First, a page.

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The Financial Accounting Standards Board Concepts Statement 2 and the International Accounting Standards Board framework is responsible for the regulations, accounting standards and different procedures that will occur in the preparation of the financial statements as well as providing the right information to make correct economic decisions. The framework is made of the four principal qualitative characteristics which are basically the key concepts of helping users of financial statements to absorb the correct information that they need in order to provide the financial statements. These are understandability, relevance, reliability, and comparability. Relevance has a subheading of materiality and reliability of faithful representation, substance over form, neutrality, prudence and completeness.
This assignment will be separated into three sections. In the first section there will be a brief discussion about the different definitions of materiality and about the misunderstanding of its meaning to the users and the auditors. Moreover there will be a brief discussion on why materiality can be described as a threshold quality according to ASB and an underlying quality of relevance in the IASB. In the second section there will be a definition and explanation of what prudence and neutrality are as well as explaining how prudence affects neutrality. In the third section, definitions and explanations will cover the conflicting targets of principal qualitative characteristics of relevance and reliability. Also a discussion about the trade-off of relevance and reliability will be mentioned as well as why reliability is less important in managerial accounting and in relevance more important.
According to IASB's framework "Information is material if its omission or misstatement could influence the economic decisions of users taken on the basis of the financial statements. Materiality depends on the size of the item or error judged in the particular circumstances of its omission or misstatement. Thus, materiality provides a threshold or cut-off point rather than being a primary qualitative characteristic which information must have if it is to be useful" (Gordeeva M.(2011:42)). According to FASB and US GAAP, materiality can be defined as "The magnitude of an omission or misstatement of accounting information that, in the light of surrounding circumstances, makes it probable that the judgement of a reasonable person relying on the information would have been changed or influenced by the omission or misstatement"(Gordeeva M.(2011:41)).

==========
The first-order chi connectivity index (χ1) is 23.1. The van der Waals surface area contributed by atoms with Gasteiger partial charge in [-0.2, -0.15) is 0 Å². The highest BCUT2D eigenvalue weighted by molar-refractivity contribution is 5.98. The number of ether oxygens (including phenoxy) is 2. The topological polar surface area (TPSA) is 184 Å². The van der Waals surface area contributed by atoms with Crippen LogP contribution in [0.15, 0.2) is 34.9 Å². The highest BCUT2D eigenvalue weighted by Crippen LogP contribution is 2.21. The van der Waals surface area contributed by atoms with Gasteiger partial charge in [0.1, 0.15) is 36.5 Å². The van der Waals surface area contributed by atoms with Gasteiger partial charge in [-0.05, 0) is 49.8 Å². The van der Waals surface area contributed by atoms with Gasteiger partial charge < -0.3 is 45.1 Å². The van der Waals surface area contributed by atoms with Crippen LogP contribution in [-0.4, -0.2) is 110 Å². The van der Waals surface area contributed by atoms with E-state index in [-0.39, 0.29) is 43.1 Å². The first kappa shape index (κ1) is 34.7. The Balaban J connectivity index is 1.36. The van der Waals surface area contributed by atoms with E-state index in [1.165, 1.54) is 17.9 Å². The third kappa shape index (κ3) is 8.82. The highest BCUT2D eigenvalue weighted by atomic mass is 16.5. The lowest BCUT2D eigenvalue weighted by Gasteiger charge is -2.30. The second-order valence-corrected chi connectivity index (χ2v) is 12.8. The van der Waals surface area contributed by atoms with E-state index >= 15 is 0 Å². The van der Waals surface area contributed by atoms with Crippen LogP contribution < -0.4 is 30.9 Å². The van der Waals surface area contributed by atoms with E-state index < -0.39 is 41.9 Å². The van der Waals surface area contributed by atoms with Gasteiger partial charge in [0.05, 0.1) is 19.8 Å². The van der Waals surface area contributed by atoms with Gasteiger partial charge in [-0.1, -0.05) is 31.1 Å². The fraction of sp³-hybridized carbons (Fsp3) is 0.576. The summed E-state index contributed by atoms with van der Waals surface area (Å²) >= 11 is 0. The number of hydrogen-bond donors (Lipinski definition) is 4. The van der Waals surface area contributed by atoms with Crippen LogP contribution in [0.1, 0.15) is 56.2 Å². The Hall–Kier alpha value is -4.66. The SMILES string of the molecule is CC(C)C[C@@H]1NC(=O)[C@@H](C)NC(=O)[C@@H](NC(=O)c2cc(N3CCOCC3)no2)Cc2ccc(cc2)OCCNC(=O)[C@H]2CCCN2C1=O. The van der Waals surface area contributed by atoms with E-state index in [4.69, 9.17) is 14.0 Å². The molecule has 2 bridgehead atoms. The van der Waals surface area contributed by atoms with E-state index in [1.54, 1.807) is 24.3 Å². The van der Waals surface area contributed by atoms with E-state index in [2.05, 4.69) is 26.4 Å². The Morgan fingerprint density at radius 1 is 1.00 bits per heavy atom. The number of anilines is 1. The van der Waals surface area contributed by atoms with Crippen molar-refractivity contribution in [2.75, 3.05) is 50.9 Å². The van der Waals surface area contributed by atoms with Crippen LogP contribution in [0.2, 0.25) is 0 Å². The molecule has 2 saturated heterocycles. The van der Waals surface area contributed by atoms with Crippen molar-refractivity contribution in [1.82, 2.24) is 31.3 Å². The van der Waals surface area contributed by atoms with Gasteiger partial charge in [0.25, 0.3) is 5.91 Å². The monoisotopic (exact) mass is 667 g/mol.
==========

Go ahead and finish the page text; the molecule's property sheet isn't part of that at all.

Materiality can be defined in various ways, but the problem is that users of financial reporting often misunderstand the concept of materiality to specific situations leading into a collapse. A striking example would be the one with Enron Company between the years 2001 and 2002, where the stock of market and other stakeholders where misled due to errors of materiality. Such errors might be the variety of definitions of materiality, user-orientation, practical approach and proof of sufficiency. In the case of user-orientation is when the users are excluded of making materiality decisions and the decisions are made by the preparers of financial statements and the auditors, leaving the judgement of users which is central to the definition of reality out. The problem with practical approach is that accountants often have difficulties in understanding materiality to put it into practise and proof of sufficiency is the difficulties that the accountant has in order to prove that his/her decisions of materiality will be forcible in the future. (Gordeeva, M. (2011))